Q) Early 1966, Shipboard in Vietnam…Part 4

Early 1966, Shipboard in Vietnam…Part 4

After settling into a routine, we all did our best to enjoy our stay in Vietnam. Regular trips over to have a few drinks, shopping, eating at those little roadside stands, etc. Nights were filled with card playing and movies, like at sea, but without the rocking. It was about this time during our stay that the psychic I told you about in an earlier post came aboard with an entourage. The whole visit was sort of hush hush so we got very short notice to get ready for some VIPs. I believe we were told late in the afternoon about their arrival the next day. Anyway, the next day they all come aboard and tour the ship. I did get to meet them all since they came up to the bridge but I don’t remember any names. Just that there was the psychic, a Senator or congressman or two, and three or four guys in dark suits. Since my duty station was on the bridge, I got to listen in as the women psychic told the Captain of her dream that “soon, there will be an attempted sabotage of this ship. Many will die, more will be injured. It will come from an explosive charge attached to the hull below the waterline, if it hasn’t already been attached, it will be within a day or two. The ship will sink, but many men will be recovered from the water.”

Really? Hum. Gotta tell you, no one on the bridge thought much of this ‘prediction’. However, the Captain got orders to inspect the hull so we sent 3 divers over the side and inspected the hull above and below the waterline. We also added to the watches so there were many more eyes scanning the water around the ship day & night, then they loaded a couple landing craft with armed petty officers that slowly circumnavigated the ship all day and night, watching for anything.

Three nights after the psychic left, I’d guess it was near midnight when the ‘Battle Stations’ alarm goes off. This thing is so loud it might have woke up the dead guy down in the freezer. Anyway, since I’m already awake & dressed, it only took me a couple seconds to grab my hat on the way up to the bridge and my battle station. Heart thumping wildly, I flew up the last ladder to the bridge deck and see the sailor on watch working the arc lamp. This is a very large piece of equipment mounted on a gimble that uses carbon rods to create an arc that makes a very large and bright search light. It was unusual for that light to be on at all, it requires permission from the Captain to light it. Anyway, I stop to talk to him since I’m the first one there. I discover that he’d called the Captain, when, during his watch, he’d seen a Vietnamese tug boat motor by our ship about 25 yards off our port bow. While he was watching it like he’s suppose to, it seemed to lurch and leap out of the water, then stop dead, then begin to sink as the sailors about the boat scrambled to get their flotation devices on before they dove into the sea. He got to watch the whole process from the darkened bridge, sounding ‘battle stations’, then calling down below to ask the captain permission to light the lamp (woke up the captain and everything!), he’d lit the arc lamp and was shining it on the wreck to help the ditched sailors and rescuers find their bearings. The bridge’s duty officer was down below goofing off when it happened so the sailor had to make all those decisions by himself.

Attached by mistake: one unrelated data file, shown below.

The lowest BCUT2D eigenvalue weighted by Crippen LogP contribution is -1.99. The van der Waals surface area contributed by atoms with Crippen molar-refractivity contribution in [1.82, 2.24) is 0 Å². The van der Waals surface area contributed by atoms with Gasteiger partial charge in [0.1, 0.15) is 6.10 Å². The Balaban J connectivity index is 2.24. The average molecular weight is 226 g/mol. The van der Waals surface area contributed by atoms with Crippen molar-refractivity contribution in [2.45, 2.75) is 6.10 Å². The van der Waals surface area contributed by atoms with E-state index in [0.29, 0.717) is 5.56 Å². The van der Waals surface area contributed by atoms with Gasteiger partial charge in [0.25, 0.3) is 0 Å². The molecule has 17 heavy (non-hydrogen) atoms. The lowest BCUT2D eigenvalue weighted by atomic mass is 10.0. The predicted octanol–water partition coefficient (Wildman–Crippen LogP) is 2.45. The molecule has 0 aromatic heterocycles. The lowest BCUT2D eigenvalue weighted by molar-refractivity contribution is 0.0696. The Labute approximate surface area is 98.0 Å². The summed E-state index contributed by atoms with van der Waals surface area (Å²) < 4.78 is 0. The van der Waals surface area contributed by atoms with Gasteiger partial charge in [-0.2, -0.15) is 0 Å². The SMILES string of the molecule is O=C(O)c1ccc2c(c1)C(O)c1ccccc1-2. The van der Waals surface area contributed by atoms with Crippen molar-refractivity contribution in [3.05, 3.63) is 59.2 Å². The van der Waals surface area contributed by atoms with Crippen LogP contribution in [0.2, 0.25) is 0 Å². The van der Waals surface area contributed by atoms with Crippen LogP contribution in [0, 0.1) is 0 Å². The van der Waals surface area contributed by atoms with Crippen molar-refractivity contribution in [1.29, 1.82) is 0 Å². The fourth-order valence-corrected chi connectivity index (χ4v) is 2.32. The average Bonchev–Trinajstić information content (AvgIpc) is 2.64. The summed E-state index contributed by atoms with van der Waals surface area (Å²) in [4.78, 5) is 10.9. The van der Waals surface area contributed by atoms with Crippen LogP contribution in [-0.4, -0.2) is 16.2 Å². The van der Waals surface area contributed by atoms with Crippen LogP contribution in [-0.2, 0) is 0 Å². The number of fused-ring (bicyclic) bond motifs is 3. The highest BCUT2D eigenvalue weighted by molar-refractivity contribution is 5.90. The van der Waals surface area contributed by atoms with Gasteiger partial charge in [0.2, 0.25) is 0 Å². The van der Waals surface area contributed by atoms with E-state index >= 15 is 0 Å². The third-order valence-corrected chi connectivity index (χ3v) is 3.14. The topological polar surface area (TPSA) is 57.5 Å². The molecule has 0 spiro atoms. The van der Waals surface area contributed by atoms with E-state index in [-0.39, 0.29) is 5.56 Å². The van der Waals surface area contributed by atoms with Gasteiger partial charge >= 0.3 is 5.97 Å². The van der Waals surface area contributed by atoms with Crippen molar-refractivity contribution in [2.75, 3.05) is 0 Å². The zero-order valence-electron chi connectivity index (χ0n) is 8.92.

By now a bunch of officers and petty officers were up on the bridge deck and everyone was watching the show while our boat crews headed a landing craft back to our ship to pick up a medical crew & some rescue gear. By the time they finally got moving and headed toward the wreck, which was by now at the bottom of the harbor, several local fishermen had motored out from shore and were helping the crew aboard their boats. If I recall, the only injury was the tug boat Captain’s pride, one crew member with a broken arm or something, and other minor injuries. It’s pretty hazy now after all these years, but I think our landing craft rushed the injured back to shore while the medico’s treated them.

It turned out that the tug boat had not been looking at their charts because if they had, they would have known that there was an older wreak at the bottom of the harbor, clearly marked on all maritime charts showing where it was and the fact that part of it’s stack assembly was a mere 6 feet or so below the water line depending on tides. It even had a buoy attached to it. The tug boat crew just forgot about it and ran over it, scraping the tugs bottom, opening a large hole, sending the tug to the bottom along side the earlier wreck.

Naturally, we all felt that if there was anything to that psychic’s prediction, that this was probably what she had dreamed about so the whole crew relaxed and a few days later the Captain dropped all the extra watches and the landing craft circling the ship at night. Everything went back to normal.

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